When VGA screen mode and TV output mode are detected the clock frequency syntetizer IC can be programmed to right frequencies.
Microcontroller program operation
- Wait for veritcal sync end
- Check if there is changes in operating environment and and wait for active
- Do the active scanline functions
- Microcontroller sync to horizonal sync start
- Write the control information to ASIC for next scanline and read the control information for scanline after that from microcontroller memory
Field memory controlling tables
Microcontroller memory has data table which tells which VGA scanlines are stored to which field memory. This table has two bit entries and each of them tells if the data is written to odd field, even field, both field or not written to memory at all. If the VGA screen has less lines than TV lines then some scanlines are copied to both fields. If VGA screen has more scanlines than TV picture then some scanlines from VGA frame are not written to field memories. In some cases the number on scanlines in VGA and TV screens match and the VGA picture can be directly transferred to field memories. For every vertical size setting, screen resolution and TV mode there is separate mapping table in the micrcontroller memory.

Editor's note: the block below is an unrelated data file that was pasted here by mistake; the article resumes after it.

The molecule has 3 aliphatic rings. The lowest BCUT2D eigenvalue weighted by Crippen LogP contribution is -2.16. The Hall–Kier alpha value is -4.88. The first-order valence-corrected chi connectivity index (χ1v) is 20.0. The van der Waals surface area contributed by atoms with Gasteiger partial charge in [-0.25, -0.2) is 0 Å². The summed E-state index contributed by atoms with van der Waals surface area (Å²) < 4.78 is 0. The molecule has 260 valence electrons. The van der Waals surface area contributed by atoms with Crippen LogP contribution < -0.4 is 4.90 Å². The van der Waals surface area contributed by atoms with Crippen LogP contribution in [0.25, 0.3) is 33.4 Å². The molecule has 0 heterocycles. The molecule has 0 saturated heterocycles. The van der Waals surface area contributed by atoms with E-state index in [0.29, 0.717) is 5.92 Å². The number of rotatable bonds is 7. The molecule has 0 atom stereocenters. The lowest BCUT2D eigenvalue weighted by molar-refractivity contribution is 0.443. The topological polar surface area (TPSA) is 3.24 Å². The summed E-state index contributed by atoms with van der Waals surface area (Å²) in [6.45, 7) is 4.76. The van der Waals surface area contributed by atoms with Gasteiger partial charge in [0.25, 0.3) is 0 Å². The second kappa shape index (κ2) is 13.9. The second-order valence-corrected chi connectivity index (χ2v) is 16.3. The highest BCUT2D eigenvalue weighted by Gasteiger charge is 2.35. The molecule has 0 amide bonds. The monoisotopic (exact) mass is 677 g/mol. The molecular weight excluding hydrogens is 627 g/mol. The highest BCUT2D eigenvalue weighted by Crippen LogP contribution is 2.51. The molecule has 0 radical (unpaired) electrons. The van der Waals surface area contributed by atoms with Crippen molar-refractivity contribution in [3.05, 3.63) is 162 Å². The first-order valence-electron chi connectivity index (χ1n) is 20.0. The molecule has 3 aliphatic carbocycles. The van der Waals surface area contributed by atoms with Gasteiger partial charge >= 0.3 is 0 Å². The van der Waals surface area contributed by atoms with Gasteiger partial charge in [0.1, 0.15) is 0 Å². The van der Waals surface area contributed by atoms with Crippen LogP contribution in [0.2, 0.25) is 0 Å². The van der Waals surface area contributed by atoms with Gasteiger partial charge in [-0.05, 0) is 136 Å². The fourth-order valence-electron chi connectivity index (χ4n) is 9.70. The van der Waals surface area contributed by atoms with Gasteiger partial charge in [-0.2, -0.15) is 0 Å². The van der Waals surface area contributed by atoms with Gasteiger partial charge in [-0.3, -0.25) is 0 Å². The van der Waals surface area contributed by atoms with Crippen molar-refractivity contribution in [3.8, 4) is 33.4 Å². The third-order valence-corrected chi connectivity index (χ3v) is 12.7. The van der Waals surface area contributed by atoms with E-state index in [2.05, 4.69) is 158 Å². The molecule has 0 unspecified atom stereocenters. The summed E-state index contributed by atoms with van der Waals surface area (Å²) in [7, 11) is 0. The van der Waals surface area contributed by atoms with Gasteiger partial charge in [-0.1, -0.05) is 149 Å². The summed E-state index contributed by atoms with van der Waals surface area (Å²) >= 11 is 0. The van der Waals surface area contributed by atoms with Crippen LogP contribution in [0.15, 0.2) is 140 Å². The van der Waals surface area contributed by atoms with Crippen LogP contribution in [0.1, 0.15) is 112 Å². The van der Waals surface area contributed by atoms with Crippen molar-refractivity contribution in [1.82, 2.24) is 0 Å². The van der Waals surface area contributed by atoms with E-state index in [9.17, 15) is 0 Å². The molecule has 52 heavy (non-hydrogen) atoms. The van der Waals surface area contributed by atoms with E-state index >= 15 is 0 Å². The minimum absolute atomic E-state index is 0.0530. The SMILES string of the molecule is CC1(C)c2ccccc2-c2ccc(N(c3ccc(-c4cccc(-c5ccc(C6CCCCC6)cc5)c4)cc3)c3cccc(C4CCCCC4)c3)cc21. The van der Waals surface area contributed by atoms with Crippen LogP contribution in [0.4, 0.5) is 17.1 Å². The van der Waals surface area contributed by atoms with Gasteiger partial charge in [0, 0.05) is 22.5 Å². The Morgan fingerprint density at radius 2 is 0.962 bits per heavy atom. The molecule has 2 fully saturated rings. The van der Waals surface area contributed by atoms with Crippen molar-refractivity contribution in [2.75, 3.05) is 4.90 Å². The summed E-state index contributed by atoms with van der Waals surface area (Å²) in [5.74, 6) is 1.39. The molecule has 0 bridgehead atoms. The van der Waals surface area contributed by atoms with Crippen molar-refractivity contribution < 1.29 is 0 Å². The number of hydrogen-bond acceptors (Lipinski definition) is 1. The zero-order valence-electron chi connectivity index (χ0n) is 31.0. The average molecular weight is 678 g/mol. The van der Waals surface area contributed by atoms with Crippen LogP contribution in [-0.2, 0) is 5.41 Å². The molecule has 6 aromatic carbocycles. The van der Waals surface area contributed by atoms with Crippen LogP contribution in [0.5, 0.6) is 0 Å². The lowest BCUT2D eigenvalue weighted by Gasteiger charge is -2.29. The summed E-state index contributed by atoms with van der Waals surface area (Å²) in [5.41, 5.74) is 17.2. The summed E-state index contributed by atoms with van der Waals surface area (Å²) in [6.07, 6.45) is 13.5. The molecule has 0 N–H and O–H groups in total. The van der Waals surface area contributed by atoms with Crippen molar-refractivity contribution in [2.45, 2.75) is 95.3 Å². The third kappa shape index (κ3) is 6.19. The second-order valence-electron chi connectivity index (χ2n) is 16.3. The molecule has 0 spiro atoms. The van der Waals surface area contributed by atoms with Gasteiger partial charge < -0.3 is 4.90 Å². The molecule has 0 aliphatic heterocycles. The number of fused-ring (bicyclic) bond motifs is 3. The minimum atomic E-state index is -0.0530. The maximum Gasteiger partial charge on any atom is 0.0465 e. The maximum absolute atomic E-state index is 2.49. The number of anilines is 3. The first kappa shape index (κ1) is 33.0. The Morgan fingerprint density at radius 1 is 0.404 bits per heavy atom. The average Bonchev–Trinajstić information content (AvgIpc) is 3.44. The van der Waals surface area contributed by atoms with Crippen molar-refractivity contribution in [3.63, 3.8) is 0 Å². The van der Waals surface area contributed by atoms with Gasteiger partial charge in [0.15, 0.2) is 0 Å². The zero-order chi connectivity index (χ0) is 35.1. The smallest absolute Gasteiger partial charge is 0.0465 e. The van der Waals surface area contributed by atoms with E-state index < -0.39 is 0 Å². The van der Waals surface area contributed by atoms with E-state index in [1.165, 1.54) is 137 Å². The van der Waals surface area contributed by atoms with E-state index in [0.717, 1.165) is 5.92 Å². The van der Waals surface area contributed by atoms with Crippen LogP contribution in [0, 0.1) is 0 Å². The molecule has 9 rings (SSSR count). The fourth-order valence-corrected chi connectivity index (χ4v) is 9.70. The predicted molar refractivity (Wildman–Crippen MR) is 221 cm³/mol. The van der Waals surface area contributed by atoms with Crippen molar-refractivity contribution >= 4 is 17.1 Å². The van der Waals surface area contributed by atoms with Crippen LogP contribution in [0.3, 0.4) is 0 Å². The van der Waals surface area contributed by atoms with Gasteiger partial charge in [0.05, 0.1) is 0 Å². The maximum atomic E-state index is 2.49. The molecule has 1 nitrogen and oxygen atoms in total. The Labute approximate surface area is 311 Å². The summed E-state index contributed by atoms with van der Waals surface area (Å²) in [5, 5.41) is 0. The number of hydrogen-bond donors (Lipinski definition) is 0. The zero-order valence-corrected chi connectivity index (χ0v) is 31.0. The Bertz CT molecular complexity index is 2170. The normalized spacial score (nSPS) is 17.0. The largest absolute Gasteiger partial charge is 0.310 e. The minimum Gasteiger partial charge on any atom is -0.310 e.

When line doubling or removing is done are at even distribution over the scanlines this should give a good picture on average. In windows screen a typical problem is one scanline wide lines in Window borders. Some of those lines can sometimes dissaperar totally from the displayed picture. This problem can be solved by slightly adjusting the picture size settings when the necessary scanline becomes visible.
Mapping the front panel to controls to converter settings
Vertical size values are mapped to avialable vertical size settings in that screen resolution and TV mode combination. TV picture vertical starts and end must be set according the displayed screen size and position.